Wednesday, October 24, 2012

Paperless Research with iPads
This MassCUE workshop shared information on how to do a research project using a shared cart of ipads. The presenter, Greg Kulowiec, worked at the high school level but there's much to learn from the process about curating information from the web, sharing content and providing feedback.

The students searched for resources about their topic and captured the information using various apps to allow for local annotation and highlighting on the ipad. They shared this to a class Diigo group (a social bookmarking tool that was setup by teacher) as a means of crowdsourcing the research process.  Each day, students had to upload or send their work to themselves in order to get the content off the shared ipad.  Students' final products, using the Pages app, included varied media sources (audio, video, text and pictures).

Interesting tidbits:
  • Goodnotes is a free app for annotating PDFs. Notability is a paid app and has more features. 
  • Joliprint or printfriendly widgets can convert web content to PDFs to open in Notability for annotation or iBooks for readability and word look-up (dictionary).
  • converts  web content to ebook format and can export notes from iBooks via email.
  • Collaborative research is accomplished with Diigo class groups 
  • Peer screencasting provides feedback on others' drafts using the Explain Everything app.  Publish to youtube for 24/7 access on a teacher's channel. Students can view at any time. Provides time for students to read and reflect on each other's work. 
  • On shared devices students have to make sure they have removed or backed-up their day's work to another location such as Google Drive or Dropbox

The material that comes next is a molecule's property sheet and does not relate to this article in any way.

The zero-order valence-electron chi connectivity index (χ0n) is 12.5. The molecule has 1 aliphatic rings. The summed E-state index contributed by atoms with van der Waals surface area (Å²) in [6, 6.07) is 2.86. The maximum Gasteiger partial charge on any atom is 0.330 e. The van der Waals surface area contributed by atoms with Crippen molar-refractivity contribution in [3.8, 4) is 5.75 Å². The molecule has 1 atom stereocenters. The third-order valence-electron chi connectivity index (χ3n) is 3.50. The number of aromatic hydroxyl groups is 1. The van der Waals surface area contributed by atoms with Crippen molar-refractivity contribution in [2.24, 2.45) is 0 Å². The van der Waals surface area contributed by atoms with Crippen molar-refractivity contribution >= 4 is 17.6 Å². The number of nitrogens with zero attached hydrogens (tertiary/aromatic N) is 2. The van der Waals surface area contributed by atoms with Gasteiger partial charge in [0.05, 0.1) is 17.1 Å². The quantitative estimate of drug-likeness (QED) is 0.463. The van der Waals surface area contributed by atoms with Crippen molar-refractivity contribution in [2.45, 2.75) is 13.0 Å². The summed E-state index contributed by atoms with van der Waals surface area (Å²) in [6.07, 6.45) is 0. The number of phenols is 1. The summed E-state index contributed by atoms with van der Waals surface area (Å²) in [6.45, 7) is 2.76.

• Students had to get good at logging in and logging out of multiple accounts within the time constraints of the class.

MassCUE 2012

WMS teachers attending the MassCUE 2012 conference have created this blog for posting our take-aways.

The goal for the blog is to have all WMS teachers share teaching and learning best practices gleaned from any resource; conferences, articles, workshops, etc.

We suggest that posts follow this format:

  • A Catchy Title
  • A description of the learning opportunity (workshop, event, article, book, etc)
  • Three-Five bulleted take-aways
  • Label/tag your post for easy searching
  • Links for greater information. You may add important links related to the event's hand-outs, articles and more. (optional)
  • A photo of the event, book, experience or endeavor (optional)

There are many advantages to sharing in this way including the following:
  • No educator can go to all events, read every book or research each new idea on the horizon, however if we all share, we'll all benefit from the collective research and effort.
  • Writing is an essential life-long learning skill, and this blog will give every educator a platform to try their hand at writing for an audience.  Our audience includes colleagues near and far, the learning community and the community at large.
  • Participating in this blog will bring every educator into the tech-age and current communication venues.
  • We will get smarter, and our work with children will develop and grow.
  • This blog will serve as a one-stop shop for professional sharing.
  • This blog will help us to "flip" faculty meetings by giving a venue for professional share to read at your leisure and leaving the faculty meetings and other professional meetings for important conversation, discussion and debate. 
The first time you want to share, you will need to contact Bethann Monahan to gain writing permission.  After that, you'll be able to add a post whenever you're interested.  

Please contact Bethann Monahan if you have further ideas for this blog. 

Thanks to Beth Crozier and Maureen Devlin for sharing this text from HH's blog